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CMAJ. 1989 Jun 15;140(12):1456-60.

Cyclosporine-induced deterioration in patients with AIDS.

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  • 1Department of Medicine, University of Toronto, Ont.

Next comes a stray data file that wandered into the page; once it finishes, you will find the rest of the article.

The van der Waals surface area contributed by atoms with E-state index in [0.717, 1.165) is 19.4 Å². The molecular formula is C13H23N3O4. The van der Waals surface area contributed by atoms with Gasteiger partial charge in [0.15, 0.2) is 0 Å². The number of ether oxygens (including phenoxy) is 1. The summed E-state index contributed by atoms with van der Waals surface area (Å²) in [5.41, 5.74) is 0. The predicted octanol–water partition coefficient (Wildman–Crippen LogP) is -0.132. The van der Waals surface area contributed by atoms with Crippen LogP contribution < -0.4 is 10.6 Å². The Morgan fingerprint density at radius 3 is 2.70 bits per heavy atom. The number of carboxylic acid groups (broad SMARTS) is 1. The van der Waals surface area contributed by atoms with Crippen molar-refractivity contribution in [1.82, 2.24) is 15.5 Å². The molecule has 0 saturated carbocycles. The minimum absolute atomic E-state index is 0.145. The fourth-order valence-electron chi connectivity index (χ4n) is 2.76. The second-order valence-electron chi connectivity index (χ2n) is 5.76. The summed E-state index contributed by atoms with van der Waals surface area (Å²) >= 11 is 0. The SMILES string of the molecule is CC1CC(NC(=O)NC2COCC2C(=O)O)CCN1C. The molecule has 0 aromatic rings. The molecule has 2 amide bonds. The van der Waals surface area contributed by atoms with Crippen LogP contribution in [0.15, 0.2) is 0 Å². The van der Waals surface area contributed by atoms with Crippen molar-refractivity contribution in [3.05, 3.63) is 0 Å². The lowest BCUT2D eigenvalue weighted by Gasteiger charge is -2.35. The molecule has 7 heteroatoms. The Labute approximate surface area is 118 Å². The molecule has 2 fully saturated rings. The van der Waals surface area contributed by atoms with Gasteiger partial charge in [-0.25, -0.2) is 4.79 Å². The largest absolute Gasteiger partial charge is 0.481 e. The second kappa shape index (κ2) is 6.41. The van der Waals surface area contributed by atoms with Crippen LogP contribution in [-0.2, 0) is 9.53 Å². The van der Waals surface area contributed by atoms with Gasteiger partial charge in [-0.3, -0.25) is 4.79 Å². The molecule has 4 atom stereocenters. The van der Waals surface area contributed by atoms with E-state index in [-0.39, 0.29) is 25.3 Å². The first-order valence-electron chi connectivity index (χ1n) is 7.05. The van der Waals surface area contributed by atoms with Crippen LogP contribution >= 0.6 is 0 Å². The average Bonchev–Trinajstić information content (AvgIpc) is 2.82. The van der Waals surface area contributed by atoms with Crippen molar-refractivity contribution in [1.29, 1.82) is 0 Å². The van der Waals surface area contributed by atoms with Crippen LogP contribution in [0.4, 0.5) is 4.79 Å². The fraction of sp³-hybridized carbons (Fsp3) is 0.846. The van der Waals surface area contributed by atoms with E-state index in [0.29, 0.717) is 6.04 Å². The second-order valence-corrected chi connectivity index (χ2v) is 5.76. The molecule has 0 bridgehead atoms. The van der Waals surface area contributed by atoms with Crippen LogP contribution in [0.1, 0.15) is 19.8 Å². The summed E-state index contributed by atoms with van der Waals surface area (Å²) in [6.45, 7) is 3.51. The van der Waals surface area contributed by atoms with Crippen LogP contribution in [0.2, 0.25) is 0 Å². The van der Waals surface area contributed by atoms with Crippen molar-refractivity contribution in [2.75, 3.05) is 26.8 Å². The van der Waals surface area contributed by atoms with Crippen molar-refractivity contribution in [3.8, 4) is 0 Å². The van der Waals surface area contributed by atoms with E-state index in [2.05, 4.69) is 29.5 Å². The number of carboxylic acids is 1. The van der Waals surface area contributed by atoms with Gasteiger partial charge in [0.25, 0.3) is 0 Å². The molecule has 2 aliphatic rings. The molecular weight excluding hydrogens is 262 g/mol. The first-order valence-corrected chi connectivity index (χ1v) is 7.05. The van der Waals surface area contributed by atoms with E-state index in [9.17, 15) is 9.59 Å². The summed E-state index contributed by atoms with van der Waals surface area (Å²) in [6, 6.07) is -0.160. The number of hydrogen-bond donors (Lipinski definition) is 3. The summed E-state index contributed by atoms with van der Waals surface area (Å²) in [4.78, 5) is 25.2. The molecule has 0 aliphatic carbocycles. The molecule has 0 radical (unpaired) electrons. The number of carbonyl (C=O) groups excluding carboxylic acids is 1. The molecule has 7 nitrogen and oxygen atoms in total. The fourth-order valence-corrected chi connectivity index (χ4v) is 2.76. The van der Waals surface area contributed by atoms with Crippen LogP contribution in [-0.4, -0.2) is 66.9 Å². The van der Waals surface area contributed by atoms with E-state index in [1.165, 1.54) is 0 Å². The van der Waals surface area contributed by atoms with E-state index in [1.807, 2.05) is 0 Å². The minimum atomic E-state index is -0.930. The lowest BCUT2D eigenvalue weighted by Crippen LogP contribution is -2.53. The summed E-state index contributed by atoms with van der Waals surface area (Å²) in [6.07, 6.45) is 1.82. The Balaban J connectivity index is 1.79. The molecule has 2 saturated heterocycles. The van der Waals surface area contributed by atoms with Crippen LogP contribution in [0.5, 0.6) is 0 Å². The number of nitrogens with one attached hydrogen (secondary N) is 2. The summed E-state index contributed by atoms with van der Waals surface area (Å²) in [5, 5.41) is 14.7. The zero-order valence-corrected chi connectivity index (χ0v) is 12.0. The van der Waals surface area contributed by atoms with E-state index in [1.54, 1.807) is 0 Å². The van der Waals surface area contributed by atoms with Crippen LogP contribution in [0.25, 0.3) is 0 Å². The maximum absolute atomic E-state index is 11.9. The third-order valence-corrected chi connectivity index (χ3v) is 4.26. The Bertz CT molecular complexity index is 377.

Eight patients with AIDS (acquired immune deficiency syndrome) but free of life-threatening infection were treated with the immunosuppressive drug cyclosporine for a mean of 53.9 days. The serum cyclosporine levels were maintained in the desired therapeutic range. All eight patients experienced severe toxic symptoms, which necessitated discontinuation of cyclosporine therapy in six. The serum levels of creatinine, urea and potassium rose during treatment and fell after therapy was stopped. The total leukocyte count, hemoglobin level, platelet count, total T-cell count, and T4- and T8-cell counts all fell markedly during treatment. The total leukocyte count, platelet count, and T4- and T8-cell counts rose after therapy was stopped, but the hemoglobin level remained low. No patient experienced resolution of symptoms during therapy, and the condition of all patients improved after treatment was stopped. The results of this pilot study indicate that cyclosporine does not alleviate, and may worsen, the symptoms and laboratory findings in patients with AIDS.

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